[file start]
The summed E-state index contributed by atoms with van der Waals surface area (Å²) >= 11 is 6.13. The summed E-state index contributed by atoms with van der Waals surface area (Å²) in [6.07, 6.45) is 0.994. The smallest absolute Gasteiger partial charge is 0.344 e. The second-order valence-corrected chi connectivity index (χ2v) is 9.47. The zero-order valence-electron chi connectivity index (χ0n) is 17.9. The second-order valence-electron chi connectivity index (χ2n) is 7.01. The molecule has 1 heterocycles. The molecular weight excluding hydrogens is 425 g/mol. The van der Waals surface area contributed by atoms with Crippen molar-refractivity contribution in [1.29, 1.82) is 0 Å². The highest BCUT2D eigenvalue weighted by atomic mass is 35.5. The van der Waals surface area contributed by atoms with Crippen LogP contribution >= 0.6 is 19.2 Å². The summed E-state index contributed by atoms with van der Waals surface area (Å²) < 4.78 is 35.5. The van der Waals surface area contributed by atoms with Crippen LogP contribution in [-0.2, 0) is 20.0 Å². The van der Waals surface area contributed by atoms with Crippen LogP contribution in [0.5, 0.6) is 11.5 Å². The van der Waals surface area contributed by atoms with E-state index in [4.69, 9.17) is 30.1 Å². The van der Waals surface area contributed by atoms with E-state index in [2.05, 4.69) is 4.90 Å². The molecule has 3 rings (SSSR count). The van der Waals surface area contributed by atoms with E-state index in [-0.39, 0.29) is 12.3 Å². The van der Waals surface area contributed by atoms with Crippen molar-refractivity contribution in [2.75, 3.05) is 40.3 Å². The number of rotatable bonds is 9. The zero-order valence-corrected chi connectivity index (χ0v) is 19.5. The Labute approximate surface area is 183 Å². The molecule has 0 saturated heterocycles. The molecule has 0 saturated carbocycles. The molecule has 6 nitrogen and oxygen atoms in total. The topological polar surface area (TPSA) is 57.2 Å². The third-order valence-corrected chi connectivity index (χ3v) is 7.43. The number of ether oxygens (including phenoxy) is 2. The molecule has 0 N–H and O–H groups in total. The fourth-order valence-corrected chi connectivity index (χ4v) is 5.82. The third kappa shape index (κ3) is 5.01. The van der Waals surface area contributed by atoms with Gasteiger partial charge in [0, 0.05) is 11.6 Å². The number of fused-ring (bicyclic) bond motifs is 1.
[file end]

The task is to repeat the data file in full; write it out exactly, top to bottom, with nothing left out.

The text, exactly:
The summed E-state index contributed by atoms with van der Waals surface area (Å²) >= 11 is 6.13. The summed E-state index contributed by atoms with van der Waals surface area (Å²) in [6.07, 6.45) is 0.994. The smallest absolute Gasteiger partial charge is 0.344 e. The second-order valence-corrected chi connectivity index (χ2v) is 9.47. The zero-order valence-electron chi connectivity index (χ0n) is 17.9. The second-order valence-electron chi connectivity index (χ2n) is 7.01. The molecule has 1 heterocycles. The molecular weight excluding hydrogens is 425 g/mol. The van der Waals surface area contributed by atoms with Crippen molar-refractivity contribution in [1.29, 1.82) is 0 Å². The highest BCUT2D eigenvalue weighted by atomic mass is 35.5. The van der Waals surface area contributed by atoms with Crippen LogP contribution >= 0.6 is 19.2 Å². The summed E-state index contributed by atoms with van der Waals surface area (Å²) < 4.78 is 35.5. The van der Waals surface area contributed by atoms with Crippen LogP contribution in [-0.2, 0) is 20.0 Å². The van der Waals surface area contributed by atoms with Crippen LogP contribution in [0.5, 0.6) is 11.5 Å². The van der Waals surface area contributed by atoms with E-state index in [4.69, 9.17) is 30.1 Å². The van der Waals surface area contributed by atoms with E-state index in [2.05, 4.69) is 4.90 Å². The molecule has 3 rings (SSSR count). The van der Waals surface area contributed by atoms with E-state index in [-0.39, 0.29) is 12.3 Å². The van der Waals surface area contributed by atoms with Crippen molar-refractivity contribution in [2.75, 3.05) is 40.3 Å². The number of rotatable bonds is 9. The zero-order valence-corrected chi connectivity index (χ0v) is 19.5. The Labute approximate surface area is 183 Å². The molecule has 0 saturated heterocycles. The molecule has 0 saturated carbocycles. The molecule has 6 nitrogen and oxygen atoms in total. The topological polar surface area (TPSA) is 57.2 Å². The third-order valence-corrected chi connectivity index (χ3v) is 7.43. The number of ether oxygens (including phenoxy) is 2. The molecule has 0 N–H and O–H groups in total. The fourth-order valence-corrected chi connectivity index (χ4v) is 5.82. The third kappa shape index (κ3) is 5.01. The van der Waals surface area contributed by atoms with Gasteiger partial charge in [0, 0.05) is 11.6 Å². The number of fused-ring (bicyclic) bond motifs is 1.